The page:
The below mentioned article will highlight the seventeen important types of genes with regard to their role and activity. The seventeen important types of genes are:
(1) House Keeping Genes (2) Non-constitutive Genes (3) Inducible Genes (4) Repressible Genes (5) Multi-genes (6) Repeated Genes (7) Single Copy Genes (8) Pseudo-genes (9) Processed Genes (10) Split Genes (11) Transposons (12) Overlapping Genes (13) Structural Genes (14) Regulator Genes (15) Operator Genes (16) Promoter Genes and (17) Terminator Genes.
1. House Keeping Genes (Constitutive Genes):
They are those genes which are constantly expressing themselves in a cell because their products are required all the time for the normal cellular activities, e.g., genes for glycolysis, ATP-ase.
2. Non-constitutive Genes (Luxury Genes):
The genes are not always expressing themselves in a cell. They are switched on or off according to the requirement of cellular activities, e.g., gene for nitrate reductase in plants, lactose system in Escherichia coli. Non-constitutive genes are of further two types, inducible and repressible.
3. Inducible Genes:
The genes are switched on in response to the presence of a chemical substance or inducer which is required for the functioning of the product of gene activity, e.g., nitrate for nitrate reductase.
4. Repressible Genes:
They are those genes which continue to express themselves till a chemical (often an end product) inhibits or represses their activity. Inhibition by an end product is known as feedback repression.
5. Multi-genes (Multiple Gene Family):
It is a group of similar or nearly similar genes for meeting requirement of time and tissue specific products, e.g, globin gene family (ε, δ, β, γ, on chromosome 11, α and δ on chromosome 16).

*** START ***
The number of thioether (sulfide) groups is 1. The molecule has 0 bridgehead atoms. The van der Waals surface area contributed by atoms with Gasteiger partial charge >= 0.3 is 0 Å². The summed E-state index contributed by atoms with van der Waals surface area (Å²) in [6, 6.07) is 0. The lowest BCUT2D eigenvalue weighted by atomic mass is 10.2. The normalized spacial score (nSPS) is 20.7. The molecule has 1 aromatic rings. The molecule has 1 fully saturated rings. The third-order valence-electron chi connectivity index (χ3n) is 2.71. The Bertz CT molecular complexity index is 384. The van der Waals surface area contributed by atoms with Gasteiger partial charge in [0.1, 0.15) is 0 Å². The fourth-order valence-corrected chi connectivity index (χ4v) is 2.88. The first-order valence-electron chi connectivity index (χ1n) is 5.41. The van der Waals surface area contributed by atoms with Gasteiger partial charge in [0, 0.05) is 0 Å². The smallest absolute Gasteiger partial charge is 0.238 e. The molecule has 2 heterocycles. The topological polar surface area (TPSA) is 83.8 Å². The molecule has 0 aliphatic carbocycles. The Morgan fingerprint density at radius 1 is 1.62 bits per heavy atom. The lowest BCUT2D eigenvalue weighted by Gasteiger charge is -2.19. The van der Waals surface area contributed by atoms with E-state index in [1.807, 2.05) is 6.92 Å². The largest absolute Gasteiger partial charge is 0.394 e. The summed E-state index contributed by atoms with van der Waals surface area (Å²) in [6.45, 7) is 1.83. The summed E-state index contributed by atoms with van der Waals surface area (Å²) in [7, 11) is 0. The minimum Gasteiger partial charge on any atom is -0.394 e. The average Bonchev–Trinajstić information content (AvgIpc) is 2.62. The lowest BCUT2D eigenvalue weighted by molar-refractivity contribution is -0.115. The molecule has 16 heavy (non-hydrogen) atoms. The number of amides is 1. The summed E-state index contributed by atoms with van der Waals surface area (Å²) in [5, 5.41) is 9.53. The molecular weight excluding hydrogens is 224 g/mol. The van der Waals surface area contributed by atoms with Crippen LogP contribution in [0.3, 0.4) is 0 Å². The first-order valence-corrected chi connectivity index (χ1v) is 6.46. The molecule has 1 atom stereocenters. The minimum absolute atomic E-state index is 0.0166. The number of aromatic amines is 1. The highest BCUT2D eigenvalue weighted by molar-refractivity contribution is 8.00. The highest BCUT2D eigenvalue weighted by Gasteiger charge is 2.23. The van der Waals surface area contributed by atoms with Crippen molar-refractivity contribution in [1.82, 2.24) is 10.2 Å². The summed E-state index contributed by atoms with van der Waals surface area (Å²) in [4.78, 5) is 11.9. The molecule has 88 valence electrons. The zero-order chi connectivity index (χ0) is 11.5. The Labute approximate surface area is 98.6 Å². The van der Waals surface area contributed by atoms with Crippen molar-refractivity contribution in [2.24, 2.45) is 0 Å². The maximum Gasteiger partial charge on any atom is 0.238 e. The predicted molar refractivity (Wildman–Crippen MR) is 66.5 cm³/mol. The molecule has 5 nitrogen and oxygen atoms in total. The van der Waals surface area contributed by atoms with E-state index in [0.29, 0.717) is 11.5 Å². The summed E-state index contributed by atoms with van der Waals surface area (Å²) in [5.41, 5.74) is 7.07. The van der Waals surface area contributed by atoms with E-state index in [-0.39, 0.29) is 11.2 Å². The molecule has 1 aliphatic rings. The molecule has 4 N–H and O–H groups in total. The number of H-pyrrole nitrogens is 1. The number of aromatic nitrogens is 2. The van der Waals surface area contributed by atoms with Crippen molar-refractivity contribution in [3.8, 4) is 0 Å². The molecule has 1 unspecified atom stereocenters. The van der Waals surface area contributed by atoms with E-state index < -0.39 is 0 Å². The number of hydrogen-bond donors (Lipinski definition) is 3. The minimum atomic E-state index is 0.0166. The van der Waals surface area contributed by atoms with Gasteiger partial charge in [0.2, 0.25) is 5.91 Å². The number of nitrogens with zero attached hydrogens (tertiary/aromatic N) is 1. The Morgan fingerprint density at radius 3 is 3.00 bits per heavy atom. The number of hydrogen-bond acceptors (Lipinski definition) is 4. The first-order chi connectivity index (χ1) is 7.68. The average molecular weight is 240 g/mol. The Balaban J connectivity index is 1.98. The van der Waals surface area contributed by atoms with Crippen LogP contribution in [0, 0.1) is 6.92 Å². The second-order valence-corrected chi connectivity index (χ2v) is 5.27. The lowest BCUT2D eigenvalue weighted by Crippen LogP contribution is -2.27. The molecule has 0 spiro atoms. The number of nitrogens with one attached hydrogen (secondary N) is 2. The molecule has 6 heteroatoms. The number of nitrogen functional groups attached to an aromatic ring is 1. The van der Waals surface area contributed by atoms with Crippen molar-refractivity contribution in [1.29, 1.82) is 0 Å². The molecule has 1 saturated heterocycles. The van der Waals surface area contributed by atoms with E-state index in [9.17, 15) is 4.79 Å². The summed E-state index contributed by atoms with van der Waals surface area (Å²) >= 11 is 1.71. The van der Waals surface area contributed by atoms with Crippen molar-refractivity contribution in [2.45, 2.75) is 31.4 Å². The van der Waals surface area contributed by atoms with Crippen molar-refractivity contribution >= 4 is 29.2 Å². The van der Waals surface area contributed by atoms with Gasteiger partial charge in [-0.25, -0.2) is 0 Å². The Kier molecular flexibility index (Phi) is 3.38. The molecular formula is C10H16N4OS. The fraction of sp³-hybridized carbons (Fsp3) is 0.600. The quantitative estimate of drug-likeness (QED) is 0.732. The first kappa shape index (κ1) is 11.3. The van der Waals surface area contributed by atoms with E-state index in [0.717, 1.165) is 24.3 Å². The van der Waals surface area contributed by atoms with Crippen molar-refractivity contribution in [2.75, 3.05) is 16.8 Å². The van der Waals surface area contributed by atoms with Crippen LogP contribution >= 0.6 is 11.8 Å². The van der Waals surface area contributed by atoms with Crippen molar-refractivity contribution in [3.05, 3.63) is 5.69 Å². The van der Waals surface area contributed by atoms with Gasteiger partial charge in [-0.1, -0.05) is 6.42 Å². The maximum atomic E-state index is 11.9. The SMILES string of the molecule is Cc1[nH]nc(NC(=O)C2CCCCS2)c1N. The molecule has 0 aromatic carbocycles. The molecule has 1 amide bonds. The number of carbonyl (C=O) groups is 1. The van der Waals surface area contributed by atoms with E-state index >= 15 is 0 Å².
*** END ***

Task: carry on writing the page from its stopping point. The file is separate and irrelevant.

6. Repeated Genes:
The genes occur in multiple copies, e.g., histone genes, tRNA genes, rRNA genes, actin genes.
7. Single Copy Genes:
The genes are present in single copies (occasionally 2-3 times). They form 60-70% of the functional genes. Duplications, mutations and exon reshuffling between two genes form new genes.
They are genes which have homology to functional genes but are unable to produce functional products due to intervening nonsense codons, insertions, deletions and inactivation of promoter regions, e.g., several of snRNA genes.
9. Processed Genes:
They are eukaryotic genes which lack introns. Processed gene have been formed probably due to reverse transcription or retroviruses. Processed genes are generally nonfunctional as they lack promoters.
10. Split Genes:
Usually a gene has a continuous sequence of nucleotides. In other words, there is no interruption in the nucleotide sequence of a gene. Such nucleotide sequence codes for a particular single polypeptide chain. However, it was observed that the sequence of nucleotides was not continuous in case of some genes, the sequences of nucleotides were interrupted by intervening sequences. Such genes with interrupted sequence of nucleotides are referred to as split genes or interrupted genes. Thus, split genes have two types of sequences, viz., normal sequences and interrupted sequences (Fig. 8.3).
(i) Normal Sequence: